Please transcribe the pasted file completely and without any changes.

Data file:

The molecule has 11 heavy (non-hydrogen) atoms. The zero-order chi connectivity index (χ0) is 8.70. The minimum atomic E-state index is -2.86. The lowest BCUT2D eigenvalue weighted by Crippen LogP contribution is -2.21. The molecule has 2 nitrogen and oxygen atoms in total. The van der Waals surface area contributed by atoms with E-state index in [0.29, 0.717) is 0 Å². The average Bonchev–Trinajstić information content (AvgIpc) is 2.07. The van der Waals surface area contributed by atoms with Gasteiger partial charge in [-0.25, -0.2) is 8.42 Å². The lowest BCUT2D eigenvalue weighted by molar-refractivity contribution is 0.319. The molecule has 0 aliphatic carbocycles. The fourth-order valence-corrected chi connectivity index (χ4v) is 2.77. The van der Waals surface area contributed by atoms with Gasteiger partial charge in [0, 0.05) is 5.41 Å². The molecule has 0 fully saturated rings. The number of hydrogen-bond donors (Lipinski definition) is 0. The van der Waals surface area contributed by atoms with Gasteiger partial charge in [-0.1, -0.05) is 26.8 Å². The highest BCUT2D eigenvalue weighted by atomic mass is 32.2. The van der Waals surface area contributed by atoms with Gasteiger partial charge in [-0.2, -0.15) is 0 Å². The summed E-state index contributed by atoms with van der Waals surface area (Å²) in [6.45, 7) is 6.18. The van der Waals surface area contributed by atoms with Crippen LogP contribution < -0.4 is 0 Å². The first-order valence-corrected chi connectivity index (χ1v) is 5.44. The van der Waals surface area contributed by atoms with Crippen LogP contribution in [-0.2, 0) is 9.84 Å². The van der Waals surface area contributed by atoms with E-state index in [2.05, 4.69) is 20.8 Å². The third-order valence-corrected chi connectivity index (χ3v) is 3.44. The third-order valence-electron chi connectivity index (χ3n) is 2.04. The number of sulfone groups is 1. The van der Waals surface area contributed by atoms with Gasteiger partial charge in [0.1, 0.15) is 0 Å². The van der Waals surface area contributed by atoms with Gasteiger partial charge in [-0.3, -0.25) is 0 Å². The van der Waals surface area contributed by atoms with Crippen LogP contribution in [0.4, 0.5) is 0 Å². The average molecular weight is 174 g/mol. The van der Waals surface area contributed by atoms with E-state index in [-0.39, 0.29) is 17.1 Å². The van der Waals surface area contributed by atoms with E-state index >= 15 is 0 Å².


The molecule has 11 heavy (non-hydrogen) atoms. The zero-order chi connectivity index (χ0) is 8.70. The minimum atomic E-state index is -2.86. The lowest BCUT2D eigenvalue weighted by Crippen LogP contribution is -2.21. The molecule has 2 nitrogen and oxygen atoms in total. The van der Waals surface area contributed by atoms with E-state index in [0.29, 0.717) is 0 Å². The average Bonchev–Trinajstić information content (AvgIpc) is 2.07. The van der Waals surface area contributed by atoms with Gasteiger partial charge in [-0.25, -0.2) is 8.42 Å². The lowest BCUT2D eigenvalue weighted by molar-refractivity contribution is 0.319. The molecule has 0 aliphatic carbocycles. The fourth-order valence-corrected chi connectivity index (χ4v) is 2.77. The van der Waals surface area contributed by atoms with Gasteiger partial charge in [0, 0.05) is 5.41 Å². The molecule has 0 fully saturated rings. The number of hydrogen-bond donors (Lipinski definition) is 0. The van der Waals surface area contributed by atoms with Gasteiger partial charge in [-0.1, -0.05) is 26.8 Å². The highest BCUT2D eigenvalue weighted by atomic mass is 32.2. The van der Waals surface area contributed by atoms with Gasteiger partial charge in [-0.2, -0.15) is 0 Å². The summed E-state index contributed by atoms with van der Waals surface area (Å²) in [6.45, 7) is 6.18. The van der Waals surface area contributed by atoms with Crippen LogP contribution < -0.4 is 0 Å². The first-order valence-corrected chi connectivity index (χ1v) is 5.44. The van der Waals surface area contributed by atoms with Crippen LogP contribution in [-0.2, 0) is 9.84 Å². The van der Waals surface area contributed by atoms with E-state index in [2.05, 4.69) is 20.8 Å². The third-order valence-corrected chi connectivity index (χ3v) is 3.44. The third-order valence-electron chi connectivity index (χ3n) is 2.04. The number of sulfone groups is 1. The van der Waals surface area contributed by atoms with Gasteiger partial charge in [0.1, 0.15) is 0 Å². The van der Waals surface area contributed by atoms with Gasteiger partial charge in [-0.3, -0.25) is 0 Å². The van der Waals surface area contributed by atoms with Crippen LogP contribution in [0.4, 0.5) is 0 Å². The average molecular weight is 174 g/mol. The van der Waals surface area contributed by atoms with E-state index in [-0.39, 0.29) is 17.1 Å². The van der Waals surface area contributed by atoms with E-state index >= 15 is 0 Å².